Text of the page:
The first dart is the sledgehammer, pounding the big treble to create the possibility of a big checkout. The final dart gets all the glory, smugly sitting the the bed of the chosen double for the win. Ah, but the middle dart. It’s the middle dart that is the key to victory. It’s the middle dart that transforms possibility into opportunity.
For any big checkout, your first dart is obviously important but it’s your second dart that will determine if you get a shot at a double. Learning, and practicing, the two dart outs will not only make you a better dart player, it will give you the confidence to take out larger checkouts.
With two darts in hand, you can take out 110, 107, 104, 101, 100 and anything less than 99. For 70 or less, the rules are simple. For 71 and up, you’ll need to commit the best routes to memory.
If your score is 60 or less, throw the single that leaves you on a preferred double for your last dart, e.g., if you have 54, throw a single 14 to leave 40.
For 61-70, you should either throw the single that will leave you 50 for the final dart, or the treble of that number to leave an outer ring double. For example, if you have 65 remaining, a treble 15 will leave you with 20, but a single 15 still leaves you a shot at double bull to win. [Practice Routine]
For 71-100 (excluding 99), you will need to hit a treble to leave a double for your final dart. For 101, 104, 107 and 110 your only option is to finish on a double bull and you’ll need to hit a big treble to get that chance. (There are a few situations where double-double is a reasonable option, but that will depend on your skill level and whether your opponent is on an out.)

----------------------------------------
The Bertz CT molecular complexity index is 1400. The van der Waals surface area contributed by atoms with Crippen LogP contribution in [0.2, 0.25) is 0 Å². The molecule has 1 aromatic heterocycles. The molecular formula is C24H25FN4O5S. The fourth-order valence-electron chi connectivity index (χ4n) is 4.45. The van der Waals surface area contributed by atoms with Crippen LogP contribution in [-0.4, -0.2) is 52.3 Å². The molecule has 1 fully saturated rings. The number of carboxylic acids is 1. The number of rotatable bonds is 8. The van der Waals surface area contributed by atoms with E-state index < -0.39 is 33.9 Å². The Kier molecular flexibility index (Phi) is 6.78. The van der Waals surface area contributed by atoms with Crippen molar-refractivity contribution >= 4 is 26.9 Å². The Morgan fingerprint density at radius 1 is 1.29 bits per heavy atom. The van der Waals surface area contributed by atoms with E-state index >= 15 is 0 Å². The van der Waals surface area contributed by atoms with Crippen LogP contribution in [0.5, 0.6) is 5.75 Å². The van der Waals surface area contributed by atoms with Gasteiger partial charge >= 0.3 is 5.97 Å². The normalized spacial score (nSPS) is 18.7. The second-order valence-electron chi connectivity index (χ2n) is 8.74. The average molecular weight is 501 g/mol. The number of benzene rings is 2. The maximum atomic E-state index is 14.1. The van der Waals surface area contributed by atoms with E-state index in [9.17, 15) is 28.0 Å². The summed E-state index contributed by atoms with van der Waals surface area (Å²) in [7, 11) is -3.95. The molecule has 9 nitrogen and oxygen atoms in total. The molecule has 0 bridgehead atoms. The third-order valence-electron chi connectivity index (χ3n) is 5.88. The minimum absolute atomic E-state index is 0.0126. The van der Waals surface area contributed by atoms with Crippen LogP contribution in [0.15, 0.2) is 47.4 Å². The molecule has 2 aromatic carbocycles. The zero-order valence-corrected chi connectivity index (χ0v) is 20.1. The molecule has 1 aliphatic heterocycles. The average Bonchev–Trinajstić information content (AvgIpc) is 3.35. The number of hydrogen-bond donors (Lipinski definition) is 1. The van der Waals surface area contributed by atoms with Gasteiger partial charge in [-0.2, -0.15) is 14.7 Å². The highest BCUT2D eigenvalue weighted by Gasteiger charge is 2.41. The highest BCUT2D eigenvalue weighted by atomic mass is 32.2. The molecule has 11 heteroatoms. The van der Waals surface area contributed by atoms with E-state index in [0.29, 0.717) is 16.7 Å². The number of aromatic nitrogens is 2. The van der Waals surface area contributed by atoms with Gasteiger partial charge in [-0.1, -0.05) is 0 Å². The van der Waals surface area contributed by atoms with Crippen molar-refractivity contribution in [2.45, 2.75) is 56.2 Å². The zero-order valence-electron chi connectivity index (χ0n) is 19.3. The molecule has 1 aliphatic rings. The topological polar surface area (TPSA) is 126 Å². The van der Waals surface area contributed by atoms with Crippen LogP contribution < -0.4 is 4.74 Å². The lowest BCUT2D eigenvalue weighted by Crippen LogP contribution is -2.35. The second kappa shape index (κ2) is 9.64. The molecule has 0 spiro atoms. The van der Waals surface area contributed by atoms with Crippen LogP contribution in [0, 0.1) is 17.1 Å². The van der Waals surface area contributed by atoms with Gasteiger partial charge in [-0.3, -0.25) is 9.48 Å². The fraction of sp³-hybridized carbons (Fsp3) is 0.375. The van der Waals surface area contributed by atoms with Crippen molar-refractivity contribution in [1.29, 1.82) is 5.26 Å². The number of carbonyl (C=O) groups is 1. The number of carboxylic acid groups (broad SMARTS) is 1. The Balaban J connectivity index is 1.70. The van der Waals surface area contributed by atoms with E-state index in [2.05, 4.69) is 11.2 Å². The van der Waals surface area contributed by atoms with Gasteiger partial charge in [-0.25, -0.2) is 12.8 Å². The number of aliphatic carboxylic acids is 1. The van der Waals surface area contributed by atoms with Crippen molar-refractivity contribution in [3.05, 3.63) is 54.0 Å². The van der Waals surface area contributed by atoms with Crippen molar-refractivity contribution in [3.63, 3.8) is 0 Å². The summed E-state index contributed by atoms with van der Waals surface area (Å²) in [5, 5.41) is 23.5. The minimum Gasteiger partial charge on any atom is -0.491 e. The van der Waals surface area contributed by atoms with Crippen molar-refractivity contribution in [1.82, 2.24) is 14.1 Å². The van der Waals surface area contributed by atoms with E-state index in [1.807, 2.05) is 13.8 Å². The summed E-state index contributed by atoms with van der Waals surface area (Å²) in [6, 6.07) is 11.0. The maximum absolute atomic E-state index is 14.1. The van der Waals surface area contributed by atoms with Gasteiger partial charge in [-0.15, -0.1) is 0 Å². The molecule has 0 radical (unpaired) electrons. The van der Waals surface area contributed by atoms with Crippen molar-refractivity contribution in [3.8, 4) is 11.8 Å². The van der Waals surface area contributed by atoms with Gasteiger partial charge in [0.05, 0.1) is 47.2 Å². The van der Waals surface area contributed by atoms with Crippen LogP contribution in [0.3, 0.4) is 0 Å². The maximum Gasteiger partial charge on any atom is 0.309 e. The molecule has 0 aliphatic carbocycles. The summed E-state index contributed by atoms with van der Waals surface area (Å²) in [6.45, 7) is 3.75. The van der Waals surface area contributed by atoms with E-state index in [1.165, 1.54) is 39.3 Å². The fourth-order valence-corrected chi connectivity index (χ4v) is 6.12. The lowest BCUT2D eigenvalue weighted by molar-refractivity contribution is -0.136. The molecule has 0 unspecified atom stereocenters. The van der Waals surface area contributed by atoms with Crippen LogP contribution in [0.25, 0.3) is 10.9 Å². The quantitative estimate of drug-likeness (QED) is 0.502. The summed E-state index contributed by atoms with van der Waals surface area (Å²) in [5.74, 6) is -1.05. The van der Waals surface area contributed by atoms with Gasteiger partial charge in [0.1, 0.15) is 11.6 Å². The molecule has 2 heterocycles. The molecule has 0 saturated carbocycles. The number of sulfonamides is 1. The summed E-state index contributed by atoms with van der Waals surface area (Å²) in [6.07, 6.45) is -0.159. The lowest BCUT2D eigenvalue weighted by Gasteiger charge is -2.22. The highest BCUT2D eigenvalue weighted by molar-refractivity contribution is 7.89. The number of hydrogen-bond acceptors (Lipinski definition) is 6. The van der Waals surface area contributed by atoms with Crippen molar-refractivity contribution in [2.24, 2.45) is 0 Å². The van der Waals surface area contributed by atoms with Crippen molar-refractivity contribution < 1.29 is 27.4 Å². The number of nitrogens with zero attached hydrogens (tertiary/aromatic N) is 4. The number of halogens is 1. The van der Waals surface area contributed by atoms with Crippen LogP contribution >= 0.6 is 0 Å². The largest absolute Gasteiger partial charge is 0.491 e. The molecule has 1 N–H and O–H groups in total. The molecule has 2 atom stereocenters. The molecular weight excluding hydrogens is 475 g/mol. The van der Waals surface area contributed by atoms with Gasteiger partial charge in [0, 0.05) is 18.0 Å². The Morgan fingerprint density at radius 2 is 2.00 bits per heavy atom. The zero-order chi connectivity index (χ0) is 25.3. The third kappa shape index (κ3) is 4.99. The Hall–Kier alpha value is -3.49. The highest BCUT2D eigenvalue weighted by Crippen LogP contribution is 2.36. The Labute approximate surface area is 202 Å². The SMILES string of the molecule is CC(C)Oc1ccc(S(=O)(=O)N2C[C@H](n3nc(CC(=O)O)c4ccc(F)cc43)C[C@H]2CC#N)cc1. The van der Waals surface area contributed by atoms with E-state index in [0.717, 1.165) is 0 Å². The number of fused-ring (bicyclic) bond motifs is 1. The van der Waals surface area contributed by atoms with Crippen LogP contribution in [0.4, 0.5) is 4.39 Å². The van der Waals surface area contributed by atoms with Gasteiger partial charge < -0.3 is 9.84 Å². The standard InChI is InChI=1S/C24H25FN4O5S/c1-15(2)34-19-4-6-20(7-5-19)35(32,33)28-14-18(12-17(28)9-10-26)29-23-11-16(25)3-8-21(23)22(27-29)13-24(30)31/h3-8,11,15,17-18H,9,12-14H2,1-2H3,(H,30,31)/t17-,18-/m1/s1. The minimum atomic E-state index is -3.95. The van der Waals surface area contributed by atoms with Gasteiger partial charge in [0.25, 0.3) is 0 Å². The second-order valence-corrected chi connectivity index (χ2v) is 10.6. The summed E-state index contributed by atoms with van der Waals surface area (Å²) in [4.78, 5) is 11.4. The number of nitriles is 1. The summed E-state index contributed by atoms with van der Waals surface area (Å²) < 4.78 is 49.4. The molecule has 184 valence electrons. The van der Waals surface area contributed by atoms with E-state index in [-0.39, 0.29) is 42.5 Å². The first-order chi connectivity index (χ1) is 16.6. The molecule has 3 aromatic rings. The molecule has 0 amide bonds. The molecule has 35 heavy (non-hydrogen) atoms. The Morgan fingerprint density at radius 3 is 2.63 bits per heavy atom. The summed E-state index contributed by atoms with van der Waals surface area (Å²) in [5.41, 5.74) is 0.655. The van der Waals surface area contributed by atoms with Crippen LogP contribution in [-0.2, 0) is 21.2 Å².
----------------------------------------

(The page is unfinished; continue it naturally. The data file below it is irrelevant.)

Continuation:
The graphic below shows you the recommended paths to a double with two darts remaining.
Although there may be other ways to checkout some of these scores, the paths above are the most common and straightforward and constitute key way-points when planning how to checkout larger scores. For instance, once you learn the two dart out for 89 is treble 19, double 16 (57-32), the checkouts for 149 and 109 become obvious – with 149 a treble 20 gets you to 89 and with 109 you can safely throw for a treble 20 knowing a single 20 leaves you with 89.